Featured Videos

Your JavaScript is turned off or you have an old version of Adobe's Flash Player. Get the latest Flash player.
US Decision on Cuba Underscores Divisions Among Miami Cubansi
X
Sharon Behn
December 19, 2014 9:34 PM
For decades, older, more conservative Cubans have been gathering at Café Versailles on the corner of Calle Ocho to eat Cuban food and talk politics. After hearing of President Barack Obama’s decision, a number of them gathered in front of the café with posters to protest. VOA's Sharon Behn reports on the situation.
Video

Video US Decision on Cuba Underscores Divisions Among Miami Cubans

For decades, older, more conservative Cubans have been gathering at Café Versailles on the corner of Calle Ocho to eat Cuban food and talk politics. After hearing of President Barack Obama’s decision, a number of them gathered in front of the café with posters to protest. VOA's Sharon Behn reports on the situation.
Video

Video Three Cities Bid for Future Obama Presidential Library

President Barack Obama still has two years left in his term in office, but the effort to establish his post-presidential library is already underway. The bid for the Obama Presidential Library is down to four locations in three states -- New York, Hawaii, and Illinois. As VOA’s Kane Farabaugh reports, each of them played an important part in the president’s life before he reached the White House.
Video

Video Cuba Deal is Major Victory for Pope’s Diplomatic Initiatives

Pope Francis played a key role in brokering the US-Cuba deal that was made public earlier this week. It is the most stunning success so far in a series of peacemaking efforts by the pontiff. VOA religion reporter Jerome Socolovsky has more.
Video

Video Fears of More Political Gridlock in 2015

2014 proved to be a difficult year politically for President Barack Obama and a very good year for the U.S. Republican Party. Republican gains in the November midterm elections gave them control of the Senate and House of Representatives for the next two years -- setting the stage for more confrontation and gridlock in the final two years of the Obama presidency. VOA National Correspondent Jim Malone has a preview from Washington.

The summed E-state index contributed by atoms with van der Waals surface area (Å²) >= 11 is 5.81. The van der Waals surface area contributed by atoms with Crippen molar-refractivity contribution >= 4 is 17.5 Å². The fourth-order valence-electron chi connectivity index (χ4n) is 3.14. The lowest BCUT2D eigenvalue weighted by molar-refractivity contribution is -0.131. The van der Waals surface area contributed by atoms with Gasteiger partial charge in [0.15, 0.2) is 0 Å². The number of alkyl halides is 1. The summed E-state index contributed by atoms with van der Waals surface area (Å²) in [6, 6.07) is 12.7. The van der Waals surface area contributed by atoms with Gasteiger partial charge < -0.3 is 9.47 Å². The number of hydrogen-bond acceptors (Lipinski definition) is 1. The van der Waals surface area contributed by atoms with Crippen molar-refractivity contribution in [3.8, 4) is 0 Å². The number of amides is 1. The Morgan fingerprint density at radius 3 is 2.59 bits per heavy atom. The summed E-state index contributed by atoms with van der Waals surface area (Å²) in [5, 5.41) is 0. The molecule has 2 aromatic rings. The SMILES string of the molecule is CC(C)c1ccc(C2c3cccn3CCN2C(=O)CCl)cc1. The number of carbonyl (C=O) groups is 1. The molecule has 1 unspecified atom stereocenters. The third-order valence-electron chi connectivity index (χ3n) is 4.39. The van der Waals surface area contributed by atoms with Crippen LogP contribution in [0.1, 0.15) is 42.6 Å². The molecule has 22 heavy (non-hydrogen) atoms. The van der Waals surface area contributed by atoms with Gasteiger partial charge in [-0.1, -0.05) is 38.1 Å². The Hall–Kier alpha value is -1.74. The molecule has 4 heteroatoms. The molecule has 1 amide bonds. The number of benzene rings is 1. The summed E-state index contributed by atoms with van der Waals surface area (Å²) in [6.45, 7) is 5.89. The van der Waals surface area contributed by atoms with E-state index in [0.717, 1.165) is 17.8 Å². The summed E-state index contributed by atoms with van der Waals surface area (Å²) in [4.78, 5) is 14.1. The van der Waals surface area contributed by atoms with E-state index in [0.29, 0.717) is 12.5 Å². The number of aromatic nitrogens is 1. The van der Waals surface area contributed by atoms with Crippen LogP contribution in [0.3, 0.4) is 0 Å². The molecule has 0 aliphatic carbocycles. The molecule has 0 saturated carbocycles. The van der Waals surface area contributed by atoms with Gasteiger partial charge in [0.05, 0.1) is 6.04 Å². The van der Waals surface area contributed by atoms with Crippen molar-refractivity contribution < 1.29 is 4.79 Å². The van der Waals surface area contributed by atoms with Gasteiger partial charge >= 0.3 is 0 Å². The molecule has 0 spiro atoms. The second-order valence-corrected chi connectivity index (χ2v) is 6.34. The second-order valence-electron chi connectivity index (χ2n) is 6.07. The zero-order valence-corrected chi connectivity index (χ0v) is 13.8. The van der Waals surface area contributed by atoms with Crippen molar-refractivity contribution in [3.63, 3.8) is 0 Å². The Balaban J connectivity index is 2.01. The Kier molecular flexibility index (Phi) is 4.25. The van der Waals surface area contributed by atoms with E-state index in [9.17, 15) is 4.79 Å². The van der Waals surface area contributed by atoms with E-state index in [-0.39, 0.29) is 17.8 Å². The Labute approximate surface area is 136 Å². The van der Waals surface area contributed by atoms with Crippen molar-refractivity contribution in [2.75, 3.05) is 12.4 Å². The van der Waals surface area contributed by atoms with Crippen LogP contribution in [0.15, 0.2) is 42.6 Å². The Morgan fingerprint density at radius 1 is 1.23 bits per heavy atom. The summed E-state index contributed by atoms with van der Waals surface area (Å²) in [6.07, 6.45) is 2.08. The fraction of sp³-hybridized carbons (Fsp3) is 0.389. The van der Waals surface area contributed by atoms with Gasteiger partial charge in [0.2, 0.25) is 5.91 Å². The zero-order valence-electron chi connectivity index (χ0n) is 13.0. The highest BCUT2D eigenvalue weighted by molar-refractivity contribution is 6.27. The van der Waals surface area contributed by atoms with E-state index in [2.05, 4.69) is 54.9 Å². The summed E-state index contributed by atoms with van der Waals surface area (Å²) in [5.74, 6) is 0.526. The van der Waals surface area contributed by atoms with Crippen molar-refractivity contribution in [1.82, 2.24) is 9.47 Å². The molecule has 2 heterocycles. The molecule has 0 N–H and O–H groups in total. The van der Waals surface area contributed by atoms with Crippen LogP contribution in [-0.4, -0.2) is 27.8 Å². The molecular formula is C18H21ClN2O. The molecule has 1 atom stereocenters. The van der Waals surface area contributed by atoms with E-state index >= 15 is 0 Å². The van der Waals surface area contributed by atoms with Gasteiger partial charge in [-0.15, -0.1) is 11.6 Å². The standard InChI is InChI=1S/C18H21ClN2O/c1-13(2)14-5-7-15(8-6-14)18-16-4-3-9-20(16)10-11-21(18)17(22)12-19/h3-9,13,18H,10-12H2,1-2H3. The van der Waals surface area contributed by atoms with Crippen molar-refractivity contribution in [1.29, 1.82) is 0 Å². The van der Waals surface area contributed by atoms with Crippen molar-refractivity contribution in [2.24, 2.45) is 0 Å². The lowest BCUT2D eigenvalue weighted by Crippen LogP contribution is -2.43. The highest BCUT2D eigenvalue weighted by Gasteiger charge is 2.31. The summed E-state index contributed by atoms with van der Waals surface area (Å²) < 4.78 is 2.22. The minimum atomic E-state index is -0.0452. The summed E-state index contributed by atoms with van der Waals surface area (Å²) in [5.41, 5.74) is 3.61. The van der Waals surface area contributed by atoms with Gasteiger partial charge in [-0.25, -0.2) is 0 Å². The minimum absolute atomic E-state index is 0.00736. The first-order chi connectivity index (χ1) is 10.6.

Video

Video Sudan School Becomes Target of Aerial Attacks

The school dropout rate is at an all-time high in Sudan's South Kordofan state because many schools have been destroyed during the three-year civil war between the government and SPLA-N rebel forces. Adam Bailes visited Sudan's Nuba Mountains' region and reports many children are simply too scared to go to school
Video

Video VOA Reporter Tours Devastated Peshawar School

Islamist militants wearing military uniforms and strapped with explosives attacked a military run school Tuesday in the northwestern Pakistani city of Peshawar. At least 141 people were killed in the horrific attack, most of them young students. VOA reporter Ayaz Gul visited the devastated school and attended the funeral of the principal who courageously tried to save her students from the deadly attack.
Video

Video Nigerians Fleeing Boko Haram Languish in Camp Near Capital

In its five-year effort to impose Islamic law in northeastern Nigeria, the Boko Haram extremist group has killed thousands of people and forced hundreds of thousands to flee. Some of those who ran for their lives now live in squalor on the edges of the capital, Abuja. Chris Stein reports for VOA.
Video

Video Aceh Rebuilt Decade After Tsunami, But Scars Remain

On December 26, 2004 there was an earthquake in the Indian Ocean so powerful it caused the Earth’s axis to wobble a few centimeters. Onshore on the island of Sumatra, the resulting tsunami was devastating. A decade later, VOA Correspondent Steve Herman reports from Banda Aceh, Indonesia, where although there is little remaining evidence of the physical devastation, the psychological scars among survivors remain.

All About America

AppleAndroid